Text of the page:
Archive for October 2010

The Dishonest Broker

October 30, 2010

Approaching two billion dollars and still climbing, that what the estimated spending will be for television political ads for this mid term.  With that outlay, we must have the best informed electorate in our history, one would think.  Not!

The commercials that are aired have little to do with truth and nothing at all to delivering an informed message.  They have more in common with the circus barker who tries to beckon the passerby-er into his tent with half but intriguing truths.  The TV industry, however, plays it both ways.  On one hand they point out the negative content and with the other they count their profits.

There can be only one way to characterize this waste of two billion.  It is a slap in the face of the American electorate.  It says “we think you (the public) are stupid and these political ads will prove it”.

But that’s not all.  If anyone thought that commercial TV had a public service bone in their bodies, that notion should be wiped clean from ones head.

 

Under Water

October 29, 2010

Again today I heard a pundit talk about voter dissatisfaction, and what caught my attention was the reference to those voters who were “underwater”.  The reference was to those who bought homes in the run up to the housing bubble, and now found themselves with mortgages larger than what they think they can sell their homes for.  Should I feel sorry?

Well clearly I do not and no else should either.

I can image these people saying “I had no idea the house would decrease in value”.  For sure, most of us only remember days of increasing house values.  In truth there have been periodically years when house prices did not rise much and even one or two years when prices fell.  The facts were price declines were short in duration and always erased quickly.  Why will that not be the case today?

Past performance is no guaranty of the future may apply here.  Never the less, I fully expect inherent housing values to rise again and in time make up for any lost appreciation.  There may be some who must wait a longer time and probably there are some who just blew it on the purchase and instead of a home got a dog.  That’s life.

Home owners should be being advised to stick it out.  Don’t walk away from your mortgage.  Don’t walk, that is, because of being underwater.

There were two phenomena, however, in play during these past few years.  One, house price were way over valued (and still people bought assuming they could sell if they wanted).  Second, interest rates were attractive but some were booby trapped.  These dangerous mortgages had reset options that put a prospective home owner into a house with a low interest rate (and therefore a low monthly payment).  After some period (like 1 or 2 years) these mortgage interest rates reset (to something much much higher).  Here’s double trouble looking at you.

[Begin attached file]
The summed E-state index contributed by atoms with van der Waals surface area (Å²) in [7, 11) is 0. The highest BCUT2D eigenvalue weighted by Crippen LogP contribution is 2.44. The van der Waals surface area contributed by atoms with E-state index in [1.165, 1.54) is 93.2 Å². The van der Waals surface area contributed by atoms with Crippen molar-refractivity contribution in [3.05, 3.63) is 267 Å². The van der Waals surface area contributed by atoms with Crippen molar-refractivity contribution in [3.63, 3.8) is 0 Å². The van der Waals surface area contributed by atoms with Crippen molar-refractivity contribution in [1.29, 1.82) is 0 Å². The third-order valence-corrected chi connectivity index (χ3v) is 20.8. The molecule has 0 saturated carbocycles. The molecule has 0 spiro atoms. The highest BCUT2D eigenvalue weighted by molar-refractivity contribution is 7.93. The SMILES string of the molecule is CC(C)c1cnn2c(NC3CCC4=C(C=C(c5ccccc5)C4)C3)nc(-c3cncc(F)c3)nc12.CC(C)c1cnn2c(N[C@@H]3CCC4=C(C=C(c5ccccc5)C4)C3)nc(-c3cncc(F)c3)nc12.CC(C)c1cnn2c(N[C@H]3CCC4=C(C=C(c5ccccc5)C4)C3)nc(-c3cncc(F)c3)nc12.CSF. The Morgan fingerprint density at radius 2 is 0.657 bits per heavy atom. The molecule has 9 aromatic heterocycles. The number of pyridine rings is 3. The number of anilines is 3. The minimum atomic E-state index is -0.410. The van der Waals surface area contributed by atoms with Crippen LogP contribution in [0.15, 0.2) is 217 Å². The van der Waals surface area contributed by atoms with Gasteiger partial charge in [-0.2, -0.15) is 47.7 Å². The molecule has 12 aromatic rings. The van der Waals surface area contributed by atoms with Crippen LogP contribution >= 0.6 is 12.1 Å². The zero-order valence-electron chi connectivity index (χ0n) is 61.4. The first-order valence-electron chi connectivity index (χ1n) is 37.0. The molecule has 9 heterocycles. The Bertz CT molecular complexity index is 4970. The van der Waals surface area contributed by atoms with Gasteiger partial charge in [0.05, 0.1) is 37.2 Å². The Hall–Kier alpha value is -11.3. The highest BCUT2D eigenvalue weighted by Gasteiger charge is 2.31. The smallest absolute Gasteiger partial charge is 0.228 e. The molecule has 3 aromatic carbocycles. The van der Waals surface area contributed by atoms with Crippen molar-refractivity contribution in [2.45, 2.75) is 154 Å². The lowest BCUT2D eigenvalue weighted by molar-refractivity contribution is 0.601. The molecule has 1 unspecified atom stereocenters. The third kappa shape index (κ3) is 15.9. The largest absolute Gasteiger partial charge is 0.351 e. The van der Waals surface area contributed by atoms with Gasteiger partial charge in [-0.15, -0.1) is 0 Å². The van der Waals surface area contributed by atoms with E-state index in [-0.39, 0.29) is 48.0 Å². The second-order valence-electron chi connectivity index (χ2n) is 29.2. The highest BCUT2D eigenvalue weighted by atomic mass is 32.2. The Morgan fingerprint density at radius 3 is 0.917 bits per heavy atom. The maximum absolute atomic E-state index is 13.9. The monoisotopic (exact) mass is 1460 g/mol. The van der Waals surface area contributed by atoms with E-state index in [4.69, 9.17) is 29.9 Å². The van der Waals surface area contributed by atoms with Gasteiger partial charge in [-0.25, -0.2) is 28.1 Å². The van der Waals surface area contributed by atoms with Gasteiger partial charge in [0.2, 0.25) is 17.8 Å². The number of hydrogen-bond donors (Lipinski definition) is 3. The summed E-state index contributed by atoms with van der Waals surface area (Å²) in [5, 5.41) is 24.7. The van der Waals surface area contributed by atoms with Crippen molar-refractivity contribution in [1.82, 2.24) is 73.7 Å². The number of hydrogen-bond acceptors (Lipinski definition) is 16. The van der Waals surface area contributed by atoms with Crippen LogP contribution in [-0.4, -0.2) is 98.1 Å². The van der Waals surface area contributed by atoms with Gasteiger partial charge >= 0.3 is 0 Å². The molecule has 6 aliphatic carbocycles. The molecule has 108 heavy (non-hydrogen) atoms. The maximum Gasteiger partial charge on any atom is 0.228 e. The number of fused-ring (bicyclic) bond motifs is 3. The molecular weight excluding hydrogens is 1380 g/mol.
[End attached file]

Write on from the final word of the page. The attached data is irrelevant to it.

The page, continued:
So, from my perspective if you are dealing with a snake (short hand for the banks that peddled these “teaser” loans), and if you have the chance to choose freely, walk away and smile about it.  But anyone who walks because the house is underwater, I say you are a fool.  Negotiate with the bank about a reasonable interest rate and walk if they refuse to negotiate in good faith.

What is clear in all cases, however, is that ones vote in the mid term elections should be pure and free of any taint from underwater mortgages.  Each person who entered such a deal did so voluntarily.  It is fair to ask if your congress person has a person on unfair bank practices and whether they have acted to make things fair to the home owner.  My guess is that you have not seen any commercials saying anything like this.

 

The Real Tough Choice

October 28, 2010

I am in California today and have been blanketed with Meg and Jerry ads.  Which one should deserve a Californians’ vote?

Meg claims to be the business person who is untied to any private interest group.  She’s for reducing taxes, creating new jobs, and bringing back the good old days. Jerry counters with his decades of experience in politics (including having been California’s Governor once).  He says he will create new jobs and make California great again. How can a voter logically decide which one is best?

Well frankly speaking, there is no way.  Neither candidate has spoken of what issues California really faces and what specifically would they do to fix what ever ails California.  Picking the best choice is the same as putting your hand into a deep dark bag you have just received, and hoping to pull out a rabbit (and one with four legs besides).

This race is not unlike almost all others being run this year.  Republicans are going to cut taxes (amazing with the magnitude of the existing budget deficits).  They are simultaneously going to create new jobs (as if that can be done simply by wishing).  And best of all, they are going to get “Government off your back” (while they maintain social security, Medicare, homeland security etc.).  At the State level, “State” is just substituted for “Federal”.